Reply Mon 10 Mar, 2014 01:01 pm
I see that some of the soil data is being used to calculate n energy budget to generate CO2 in order to compute what it would take to "terraform" mars, should the sun go haywire
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Reply Tue 11 Mar, 2014 01:29 am
There are several problems with terraforming Mars. One is nitrogen. Saturn's moon Titan is 98% nitrogen in its stratosphere, and Saturn is, relatively speaking, nearby--so robbing Titan to pay Mars might be a solution. The real problems for making it habitable for humans, though, is the CO2 and the atmospheric pressure. There's way too much of the former, and not nearly enough of the latter. These are basic problems which will need to be dealt with before anyone can begin to think of terraforming Mars.

After that, there's the problem of cosmic radiation. If humans want to colonize Mars, they may have to spend the first several centuries underground, or expend huge resources to be in shielded rovers whenever they plan to spend long periods of time on the surface. Talk about a bad sounburn!
Reply Tue 11 Mar, 2014 05:11 am
since terraforming is an artificial process, Im sure we can use a number of available and maybe inert gases to keep an artificial air pressure high enough.(A trick Ive seen was to use a small amount of SF6) Nitrogen , as used in C4 plants , could be made as an upper atmospheric conversion from Co2 into N13 (by the very cosmic rays that we worry about). Ultimately we will need a certain amount to be available to plants and I think that Rover is already showing a sizeable amount of Na NO3 and NaH(NO3)2. What on Mars is probably mostly still there as salts in old lake pans and stream beds.

The structurs that are able to deflect incoming radiation is another thing nd underground living may be a nice alternative . Sorta like the opal fields in Oz.
Ive seen that a proposal was for some "Mars made" pressure formed "concrete" block that is made by really squeezing the **** out of a specific mineral mix and making the connate water act as the "glue bond"

I see lots of equipment and structural material being brought up and kept from oxidizing or abrading until it can be used, that's gonna be a problem that needs some thinking about also.
I don't think water will be a big problem because of all the connate water in the minerals they've already found and the possibility that much water till resides underground (we hope)
Reply Tue 11 Mar, 2014 05:24 am
I've read that many atmospheric gases will be available in mineral deposits, including nitrogen. But if you can get to Mars, Titan isn't that far off. As for water, the main component of Saturn's rings is water ice. We just have to wait until the big dude is lookin' the other way, and swipe some of it.
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Reply Tue 11 Mar, 2014 05:42 am
You should go to the library and pick up the Mars trilogy by Kim Stanley Robinson--Red Mars, Green Mars and Blue Mars. I'm not qualified to judge the accuracy of what he writes, but i think that either he is a rock hound, or he got some good input from someone in the know. A lot of it has to do with areology. One of the principle characters is Ann Clayborne, who more or less becomes the patron saint of the "Reds," those who are opposed to the terraforming of Mars. She's an American geologist.
Reply Tue 11 Mar, 2014 07:58 am
It may not be an issue of whether its a good idea. Unless other planets withn the "goldilocks zone' at the time of the suns exhaustion of its HYDROGEN and when it starts burning HELIUM, we will all need to move a few feet out of the ring of the Big Broil.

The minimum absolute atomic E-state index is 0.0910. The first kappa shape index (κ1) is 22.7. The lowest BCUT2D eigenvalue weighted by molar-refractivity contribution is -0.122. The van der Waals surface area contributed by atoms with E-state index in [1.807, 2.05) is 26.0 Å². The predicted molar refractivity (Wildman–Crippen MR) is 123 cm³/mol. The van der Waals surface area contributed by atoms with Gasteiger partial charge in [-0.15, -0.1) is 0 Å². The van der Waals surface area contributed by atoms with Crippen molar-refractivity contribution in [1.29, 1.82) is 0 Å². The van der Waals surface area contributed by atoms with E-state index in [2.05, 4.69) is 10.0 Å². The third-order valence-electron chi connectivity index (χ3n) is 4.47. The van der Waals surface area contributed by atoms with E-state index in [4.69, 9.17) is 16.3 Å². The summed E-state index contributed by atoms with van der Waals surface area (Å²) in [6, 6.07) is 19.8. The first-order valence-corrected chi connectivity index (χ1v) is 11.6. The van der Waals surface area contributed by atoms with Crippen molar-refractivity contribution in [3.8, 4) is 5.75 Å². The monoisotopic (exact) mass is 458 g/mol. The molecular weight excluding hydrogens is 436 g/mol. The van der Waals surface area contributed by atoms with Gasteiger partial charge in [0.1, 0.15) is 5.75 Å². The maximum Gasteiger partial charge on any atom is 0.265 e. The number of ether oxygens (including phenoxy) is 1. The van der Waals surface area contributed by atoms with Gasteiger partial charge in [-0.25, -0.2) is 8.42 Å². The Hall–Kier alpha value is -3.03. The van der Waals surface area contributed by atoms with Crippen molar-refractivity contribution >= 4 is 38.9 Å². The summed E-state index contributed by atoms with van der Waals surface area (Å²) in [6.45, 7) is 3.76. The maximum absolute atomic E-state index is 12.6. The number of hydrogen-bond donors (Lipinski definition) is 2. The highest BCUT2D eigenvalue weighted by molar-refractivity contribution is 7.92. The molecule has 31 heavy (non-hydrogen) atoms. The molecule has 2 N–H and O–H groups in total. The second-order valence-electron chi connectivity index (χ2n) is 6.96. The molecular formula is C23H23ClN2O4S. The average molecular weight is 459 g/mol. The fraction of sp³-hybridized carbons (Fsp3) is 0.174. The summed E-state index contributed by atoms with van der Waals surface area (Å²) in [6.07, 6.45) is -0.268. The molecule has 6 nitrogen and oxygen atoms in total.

Maybe, by more missions, Titan or Europa even will be somewhat more hospitable as the sun reaches further out during the last billion years or so.
By the time we may need to worry (save an errant hit by an Apophis or similar asteroid), about the sun, itll be about 3 billion years from now and you and I will be no more inconvenienced than we were before we were born.
I just like to ruminate over "Stuff" where we can use resources , gifts from the various planetary geology banks and to convert them to products and infrastructure that can sustain for us, a comfortable life. I think that
1. Whenever fusion technology is a given and workable tech, we will be able to easily make products by fusion (just as the early universe could create all other elements from Hydrogen , Helium, lithium, and Beryllium)

2. We have to think 1000 years and more ahead when we will use what WILL be available technologies then as opposed to what we are limited to in our present bag of tricks.

3. Ill bet, in another million years, we will be able to actually create an ARTIFICIAL SUN by compacting a super dense ball of H/He and, depending on its sustainability, either use it as a Sol or as a creator of elements for using in our Terraforming lab.

I think that horizons of creativity arise as a function of need. As we see the number of these near earth objects whizzing by, we will soon start saying that
Hey,we can get these things out of our way by either messing with theor orbits and using Jupiter as a big vacuum cleaner, or (more dangerously) busting them up so that, when theor conservation of momentum still showers us with chunks, they will only give us a light show.
Then, after that, Sometime in the next few million years, some wag will then start considering the "end of the sun's life " and our place in a more lonely universe, as our galaxy is left alone and burning out.
(Of course, we will have to, sometime in the nxt tens of million of years, consider that Andromeda and the Milky Way are going to hve a meet-up at high velocity)

Right now, we are mere tadpoles in the frogpond.

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